Remember how excited we got when Chelsea signed Sam Kerr?
Seems a bit of an overreaction now, doesn't it?
Imagine getting excited over one solitary world class player coming to the Women's Super League. Honestly, Kerr hasn't even won the World Cup.
When Chelsea announced that they had persuaded a global superstar to come and play in our little, modest division - which has not produced a Champions League finalist since 2007 and consists of a team whose managing director is a teenager and a club whose atmosphere is partially generated by adorable 81-year-old super fan Maria Petri and her cries of 'if you like ladies football clap your hands' - the WSL was stunned.
Kerr, a world class player in the prime of her career, was playing in the English top flight. It was undoubtably the biggest signing in WSL history.
Fast forward nine months and Manchester United signing two double World Cup champions is not even considered the biggest transfer story of the week.
The Red Devils stepped up their ambitions with the recruitment of Christen Press and Tobin Heath on Wednesday, but have had their thunder royally stolen by Tottenham three days later after Spurs announced the signing of Olympic champion, two-time World Cup winner, the USWNT's fifth highest scorer in history and all round iconic sporting symbol Alex Morgan.
While Manchester City's blockbuster additions of Rose Lavelle and Sam Mewis were massive for the league - it was the first time USWNT regulars in their career primes had journeyed to the WSL on a permanent deal - and Chelsea's record breaking acquisition of Pernille Harder was a substantial financial step for the women's game, Tottenham's signing of Morgan represents something different.
Her move is not dissimilar to that of Manchester United's Press and Heath signings in that it suggests the 'big three' are not untouchable. But in the grand scheme of the league, it's so much bigger.
When Press, Heath and Morgan were celebrating their inaugural World Cup triumph in 2015, Manchester United's women's team did not exist yet. Like the Red Devils, Tottenham are not a hugely established women's team.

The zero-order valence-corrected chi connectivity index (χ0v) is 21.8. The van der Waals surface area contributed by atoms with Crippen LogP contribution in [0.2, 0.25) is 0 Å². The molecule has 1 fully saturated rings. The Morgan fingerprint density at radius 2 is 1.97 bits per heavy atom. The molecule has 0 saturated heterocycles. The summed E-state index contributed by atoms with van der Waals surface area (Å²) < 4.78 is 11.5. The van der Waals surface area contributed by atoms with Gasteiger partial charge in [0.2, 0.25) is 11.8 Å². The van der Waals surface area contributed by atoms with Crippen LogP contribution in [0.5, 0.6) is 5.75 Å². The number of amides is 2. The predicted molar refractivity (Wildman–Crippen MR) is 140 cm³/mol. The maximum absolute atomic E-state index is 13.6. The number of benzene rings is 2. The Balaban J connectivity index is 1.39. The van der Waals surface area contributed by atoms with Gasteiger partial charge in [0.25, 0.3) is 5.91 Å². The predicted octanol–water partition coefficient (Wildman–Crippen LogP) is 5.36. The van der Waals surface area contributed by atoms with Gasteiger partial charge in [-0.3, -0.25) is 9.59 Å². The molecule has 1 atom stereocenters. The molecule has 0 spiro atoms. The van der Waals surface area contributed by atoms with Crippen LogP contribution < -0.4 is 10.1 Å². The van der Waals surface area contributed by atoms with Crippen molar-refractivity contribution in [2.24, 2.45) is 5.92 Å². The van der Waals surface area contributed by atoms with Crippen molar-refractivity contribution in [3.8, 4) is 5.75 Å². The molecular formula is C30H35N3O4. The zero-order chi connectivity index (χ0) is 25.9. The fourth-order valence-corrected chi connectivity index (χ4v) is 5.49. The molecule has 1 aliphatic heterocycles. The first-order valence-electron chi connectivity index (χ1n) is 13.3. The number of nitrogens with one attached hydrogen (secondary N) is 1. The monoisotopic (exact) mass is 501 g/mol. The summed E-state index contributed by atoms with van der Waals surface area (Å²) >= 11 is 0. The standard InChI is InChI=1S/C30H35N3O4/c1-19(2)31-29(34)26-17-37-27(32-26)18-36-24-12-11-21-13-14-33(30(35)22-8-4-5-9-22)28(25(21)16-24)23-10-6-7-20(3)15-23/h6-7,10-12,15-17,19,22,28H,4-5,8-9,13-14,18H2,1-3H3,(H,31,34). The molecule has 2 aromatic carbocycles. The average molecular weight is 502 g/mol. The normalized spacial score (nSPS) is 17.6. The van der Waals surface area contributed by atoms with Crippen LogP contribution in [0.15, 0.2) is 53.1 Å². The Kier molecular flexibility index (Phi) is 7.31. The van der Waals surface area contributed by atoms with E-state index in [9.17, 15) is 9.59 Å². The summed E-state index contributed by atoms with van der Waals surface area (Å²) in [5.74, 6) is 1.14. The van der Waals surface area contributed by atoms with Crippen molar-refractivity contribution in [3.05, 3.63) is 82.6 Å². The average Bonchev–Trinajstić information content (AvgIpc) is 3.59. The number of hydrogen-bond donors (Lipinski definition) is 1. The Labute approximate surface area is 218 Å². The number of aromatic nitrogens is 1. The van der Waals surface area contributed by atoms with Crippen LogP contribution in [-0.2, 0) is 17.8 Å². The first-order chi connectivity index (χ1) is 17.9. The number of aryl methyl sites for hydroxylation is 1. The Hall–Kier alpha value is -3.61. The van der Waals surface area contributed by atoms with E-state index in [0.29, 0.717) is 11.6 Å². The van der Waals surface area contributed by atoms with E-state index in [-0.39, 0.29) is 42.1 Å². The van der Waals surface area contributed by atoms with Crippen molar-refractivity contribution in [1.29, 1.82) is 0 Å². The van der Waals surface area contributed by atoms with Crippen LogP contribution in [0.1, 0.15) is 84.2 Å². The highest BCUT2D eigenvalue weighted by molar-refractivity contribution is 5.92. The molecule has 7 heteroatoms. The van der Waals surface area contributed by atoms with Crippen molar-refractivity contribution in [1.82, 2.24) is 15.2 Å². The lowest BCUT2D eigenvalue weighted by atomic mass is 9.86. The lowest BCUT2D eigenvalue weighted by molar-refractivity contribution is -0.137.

Unlike United, they formed way back in 1985, and their journey to the summit of English football has been thanks to the remarkable work of coaching double act Karen Hills and Juan Carlos Amoros. The former has been in charge for over a decade, and the latter joined in 2011, and together the pair have pulled Spurs up from amateur obscurity to the glitz and glamour of the WSL.
Although Press and Heath are the first genuine superstars that United have signed, they are accustomed to cherry picking the very best talent. The Red Devils persuaded numerous players to drop down a division to the Championship for their maiden season, and have since signed Dutch midfielder Jackie Groenen and England international Lucy Staniforth.
Spurs, meanwhile, have gradually, shrewdly and thriftily built their squad. Their talisman is England Under-21 international Rianna Dean. For the club to suddenly sign one of the most recognisable global sporting icons is nothing short of ridiculous. It demonstrates what a pull the WSL as a whole has become; it is not only about the allure of the top four sides.
But for underdogs Tottenham to sign the Alex Morgan is simply the most spectacular way to conclude this completely preposterous WSL transfer window.